Reduced seroconversion to measles in infants given vitamin A with measles vaccination

R. D. Semba, Z. Munasir, J. Beeler, A. Akib, Muhilal, Richard David Semba, Alfred Sommer, D. Ross

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Administration of 100 000 IU vitamin A at the time of measles immunisation is currently recommended for infants in developing countries. However, the safety and value of giving vitamin A, a potent immune enhancer, with live measles virus vaccines are unknown. We conducted a randomised, double-blind, placebo-controlled clinical trial in Indonesia to evaluate the effect of simultaneous vitamin A supplementation on the immune response to measles immunisation at six months of age. 336 infants received either vitamin A (100 000 IU) or placebo when immunised with standard-titre Schwarz measles vaccine. 82% of infants seroconverted to measles. In a multiple logistic regression model adjusting for maternal antibody titres, vitamin A supplementation was associated with a lower likelihood of seroconversion to measles (odds ratio 0.40, 95% CI 0.19-0.88), and girls were less likely to seroconvert than boys (0.34, 0.15-0.76). Immunisation with standard-titre Schwarz vaccine at six months of age in this study population is characterised by high seroconversion rates. However, simultaneous high-dose vitamin A may interfere with seroconversion to live measles vaccine in infants with maternal antibody.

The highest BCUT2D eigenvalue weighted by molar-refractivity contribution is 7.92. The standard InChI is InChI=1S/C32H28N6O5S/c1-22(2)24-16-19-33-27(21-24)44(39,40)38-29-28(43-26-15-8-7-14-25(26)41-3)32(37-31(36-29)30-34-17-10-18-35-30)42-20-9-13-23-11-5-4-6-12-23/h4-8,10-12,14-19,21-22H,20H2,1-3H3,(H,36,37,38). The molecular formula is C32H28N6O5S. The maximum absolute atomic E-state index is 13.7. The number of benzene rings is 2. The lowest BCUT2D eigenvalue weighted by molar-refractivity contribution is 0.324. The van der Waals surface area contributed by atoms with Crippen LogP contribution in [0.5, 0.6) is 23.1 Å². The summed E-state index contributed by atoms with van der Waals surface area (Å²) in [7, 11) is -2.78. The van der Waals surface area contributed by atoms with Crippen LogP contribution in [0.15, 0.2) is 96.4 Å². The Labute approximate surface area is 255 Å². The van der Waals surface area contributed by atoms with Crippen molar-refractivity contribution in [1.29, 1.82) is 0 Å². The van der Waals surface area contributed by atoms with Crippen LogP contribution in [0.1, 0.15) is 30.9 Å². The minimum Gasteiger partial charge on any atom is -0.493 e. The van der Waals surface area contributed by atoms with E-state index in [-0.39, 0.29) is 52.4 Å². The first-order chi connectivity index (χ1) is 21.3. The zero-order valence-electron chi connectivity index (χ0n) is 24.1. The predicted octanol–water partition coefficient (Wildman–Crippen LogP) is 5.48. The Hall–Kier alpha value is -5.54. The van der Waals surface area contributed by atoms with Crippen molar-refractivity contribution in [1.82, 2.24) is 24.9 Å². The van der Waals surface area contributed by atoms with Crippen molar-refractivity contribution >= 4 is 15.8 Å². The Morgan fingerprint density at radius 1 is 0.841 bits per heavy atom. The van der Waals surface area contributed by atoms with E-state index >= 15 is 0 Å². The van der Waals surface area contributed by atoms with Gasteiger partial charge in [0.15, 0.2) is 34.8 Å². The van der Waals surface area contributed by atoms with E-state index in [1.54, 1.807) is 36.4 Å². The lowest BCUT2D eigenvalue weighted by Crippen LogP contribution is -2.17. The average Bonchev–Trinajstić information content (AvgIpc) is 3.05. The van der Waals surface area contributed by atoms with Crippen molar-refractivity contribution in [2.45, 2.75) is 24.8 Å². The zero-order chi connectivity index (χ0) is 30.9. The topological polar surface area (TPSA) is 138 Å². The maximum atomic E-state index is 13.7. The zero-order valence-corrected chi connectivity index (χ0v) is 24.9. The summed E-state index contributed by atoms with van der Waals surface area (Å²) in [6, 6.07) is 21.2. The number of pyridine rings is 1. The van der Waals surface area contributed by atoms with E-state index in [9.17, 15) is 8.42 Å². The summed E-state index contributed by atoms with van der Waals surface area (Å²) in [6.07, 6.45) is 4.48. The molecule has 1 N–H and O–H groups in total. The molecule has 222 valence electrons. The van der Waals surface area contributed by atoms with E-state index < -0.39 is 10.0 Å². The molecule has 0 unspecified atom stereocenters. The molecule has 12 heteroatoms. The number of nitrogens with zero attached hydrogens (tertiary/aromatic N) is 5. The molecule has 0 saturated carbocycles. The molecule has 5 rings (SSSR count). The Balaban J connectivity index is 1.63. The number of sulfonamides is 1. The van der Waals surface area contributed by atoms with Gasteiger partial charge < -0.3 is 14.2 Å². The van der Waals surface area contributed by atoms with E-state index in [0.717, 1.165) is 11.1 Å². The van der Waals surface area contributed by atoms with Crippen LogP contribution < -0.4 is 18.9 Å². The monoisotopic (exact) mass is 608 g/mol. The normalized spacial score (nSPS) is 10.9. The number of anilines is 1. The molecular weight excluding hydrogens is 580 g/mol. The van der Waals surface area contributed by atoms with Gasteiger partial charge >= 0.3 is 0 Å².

Original languageEnglish (US)
JournalThe Lancet
Issue number8961
Publication statusPublished - 1995


ASJC Scopus subject areas

  • Medicine(all)

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